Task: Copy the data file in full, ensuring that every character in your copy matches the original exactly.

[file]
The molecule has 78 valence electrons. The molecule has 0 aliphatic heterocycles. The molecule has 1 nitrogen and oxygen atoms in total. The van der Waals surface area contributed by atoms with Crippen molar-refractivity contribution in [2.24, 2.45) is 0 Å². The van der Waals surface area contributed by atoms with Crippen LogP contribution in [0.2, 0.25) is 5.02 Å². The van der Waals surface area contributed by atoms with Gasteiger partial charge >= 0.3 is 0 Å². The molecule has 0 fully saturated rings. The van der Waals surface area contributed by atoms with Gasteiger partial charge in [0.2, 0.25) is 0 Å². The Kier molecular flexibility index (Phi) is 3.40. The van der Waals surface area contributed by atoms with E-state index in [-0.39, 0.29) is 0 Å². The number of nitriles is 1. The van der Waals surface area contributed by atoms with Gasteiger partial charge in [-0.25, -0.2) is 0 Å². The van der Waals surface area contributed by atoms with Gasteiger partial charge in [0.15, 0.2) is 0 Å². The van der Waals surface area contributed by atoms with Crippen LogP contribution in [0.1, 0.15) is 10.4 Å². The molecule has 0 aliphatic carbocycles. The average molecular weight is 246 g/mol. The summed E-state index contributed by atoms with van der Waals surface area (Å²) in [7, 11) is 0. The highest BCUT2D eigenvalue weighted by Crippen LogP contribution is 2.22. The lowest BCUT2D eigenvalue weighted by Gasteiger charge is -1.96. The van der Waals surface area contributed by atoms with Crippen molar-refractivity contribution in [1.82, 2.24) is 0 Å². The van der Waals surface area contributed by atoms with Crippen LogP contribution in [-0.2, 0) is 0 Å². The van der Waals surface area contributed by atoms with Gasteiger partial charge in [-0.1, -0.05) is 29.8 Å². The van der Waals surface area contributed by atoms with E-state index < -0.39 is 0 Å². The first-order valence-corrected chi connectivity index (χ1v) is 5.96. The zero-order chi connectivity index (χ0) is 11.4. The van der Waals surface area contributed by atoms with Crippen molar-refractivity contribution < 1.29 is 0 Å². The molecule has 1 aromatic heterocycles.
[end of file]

The molecule has 78 valence electrons. The molecule has 0 aliphatic heterocycles. The molecule has 1 nitrogen and oxygen atoms in total. The van der Waals surface area contributed by atoms with Crippen molar-refractivity contribution in [2.24, 2.45) is 0 Å². The van der Waals surface area contributed by atoms with Crippen LogP contribution in [0.2, 0.25) is 5.02 Å². The van der Waals surface area contributed by atoms with Gasteiger partial charge >= 0.3 is 0 Å². The molecule has 0 fully saturated rings. The van der Waals surface area contributed by atoms with Gasteiger partial charge in [0.2, 0.25) is 0 Å². The Kier molecular flexibility index (Phi) is 3.40. The van der Waals surface area contributed by atoms with E-state index in [-0.39, 0.29) is 0 Å². The number of nitriles is 1. The van der Waals surface area contributed by atoms with Gasteiger partial charge in [-0.25, -0.2) is 0 Å². The van der Waals surface area contributed by atoms with Gasteiger partial charge in [0.15, 0.2) is 0 Å². The van der Waals surface area contributed by atoms with Crippen LogP contribution in [0.1, 0.15) is 10.4 Å². The molecule has 0 aliphatic carbocycles. The average molecular weight is 246 g/mol. The summed E-state index contributed by atoms with van der Waals surface area (Å²) in [7, 11) is 0. The highest BCUT2D eigenvalue weighted by Crippen LogP contribution is 2.22. The lowest BCUT2D eigenvalue weighted by Gasteiger charge is -1.96. The van der Waals surface area contributed by atoms with Crippen molar-refractivity contribution in [1.82, 2.24) is 0 Å². The van der Waals surface area contributed by atoms with Crippen LogP contribution in [-0.2, 0) is 0 Å². The van der Waals surface area contributed by atoms with Gasteiger partial charge in [-0.1, -0.05) is 29.8 Å². The van der Waals surface area contributed by atoms with E-state index < -0.39 is 0 Å². The first-order valence-corrected chi connectivity index (χ1v) is 5.96. The zero-order chi connectivity index (χ0) is 11.4. The van der Waals surface area contributed by atoms with Crippen molar-refractivity contribution < 1.29 is 0 Å². The molecule has 1 aromatic heterocycles.